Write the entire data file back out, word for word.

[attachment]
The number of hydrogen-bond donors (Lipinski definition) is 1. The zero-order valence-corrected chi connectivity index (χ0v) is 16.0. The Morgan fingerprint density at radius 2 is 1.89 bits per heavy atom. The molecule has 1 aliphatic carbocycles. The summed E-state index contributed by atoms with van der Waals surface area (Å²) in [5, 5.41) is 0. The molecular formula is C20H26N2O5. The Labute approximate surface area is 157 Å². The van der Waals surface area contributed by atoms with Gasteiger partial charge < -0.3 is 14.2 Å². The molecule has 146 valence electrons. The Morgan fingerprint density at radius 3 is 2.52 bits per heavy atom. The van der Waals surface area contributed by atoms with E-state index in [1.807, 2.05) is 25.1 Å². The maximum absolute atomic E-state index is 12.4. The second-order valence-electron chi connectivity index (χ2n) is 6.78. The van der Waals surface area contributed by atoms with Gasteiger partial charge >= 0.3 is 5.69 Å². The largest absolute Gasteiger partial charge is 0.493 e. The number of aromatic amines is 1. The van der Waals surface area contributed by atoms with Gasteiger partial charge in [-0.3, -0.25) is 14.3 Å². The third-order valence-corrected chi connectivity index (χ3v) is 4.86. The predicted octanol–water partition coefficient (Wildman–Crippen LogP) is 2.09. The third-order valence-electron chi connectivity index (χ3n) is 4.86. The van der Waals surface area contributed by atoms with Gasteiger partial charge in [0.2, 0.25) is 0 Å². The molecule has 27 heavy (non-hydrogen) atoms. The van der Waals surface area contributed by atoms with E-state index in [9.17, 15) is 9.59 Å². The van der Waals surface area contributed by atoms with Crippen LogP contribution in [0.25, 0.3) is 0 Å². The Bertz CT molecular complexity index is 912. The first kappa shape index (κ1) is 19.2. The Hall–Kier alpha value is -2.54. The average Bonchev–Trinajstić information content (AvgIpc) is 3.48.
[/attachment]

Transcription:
The number of hydrogen-bond donors (Lipinski definition) is 1. The zero-order valence-corrected chi connectivity index (χ0v) is 16.0. The Morgan fingerprint density at radius 2 is 1.89 bits per heavy atom. The molecule has 1 aliphatic carbocycles. The summed E-state index contributed by atoms with van der Waals surface area (Å²) in [5, 5.41) is 0. The molecular formula is C20H26N2O5. The Labute approximate surface area is 157 Å². The van der Waals surface area contributed by atoms with Gasteiger partial charge < -0.3 is 14.2 Å². The molecule has 146 valence electrons. The Morgan fingerprint density at radius 3 is 2.52 bits per heavy atom. The van der Waals surface area contributed by atoms with E-state index in [1.807, 2.05) is 25.1 Å². The maximum absolute atomic E-state index is 12.4. The second-order valence-electron chi connectivity index (χ2n) is 6.78. The van der Waals surface area contributed by atoms with Gasteiger partial charge >= 0.3 is 5.69 Å². The largest absolute Gasteiger partial charge is 0.493 e. The number of aromatic amines is 1. The van der Waals surface area contributed by atoms with Gasteiger partial charge in [-0.3, -0.25) is 14.3 Å². The third-order valence-corrected chi connectivity index (χ3v) is 4.86. The predicted octanol–water partition coefficient (Wildman–Crippen LogP) is 2.09. The third-order valence-electron chi connectivity index (χ3n) is 4.86. The van der Waals surface area contributed by atoms with Gasteiger partial charge in [0.2, 0.25) is 0 Å². The molecule has 27 heavy (non-hydrogen) atoms. The van der Waals surface area contributed by atoms with E-state index in [9.17, 15) is 9.59 Å². The van der Waals surface area contributed by atoms with Crippen LogP contribution in [0.25, 0.3) is 0 Å². The Bertz CT molecular complexity index is 912. The first kappa shape index (κ1) is 19.2. The Hall–Kier alpha value is -2.54. The average Bonchev–Trinajstić information content (AvgIpc) is 3.48.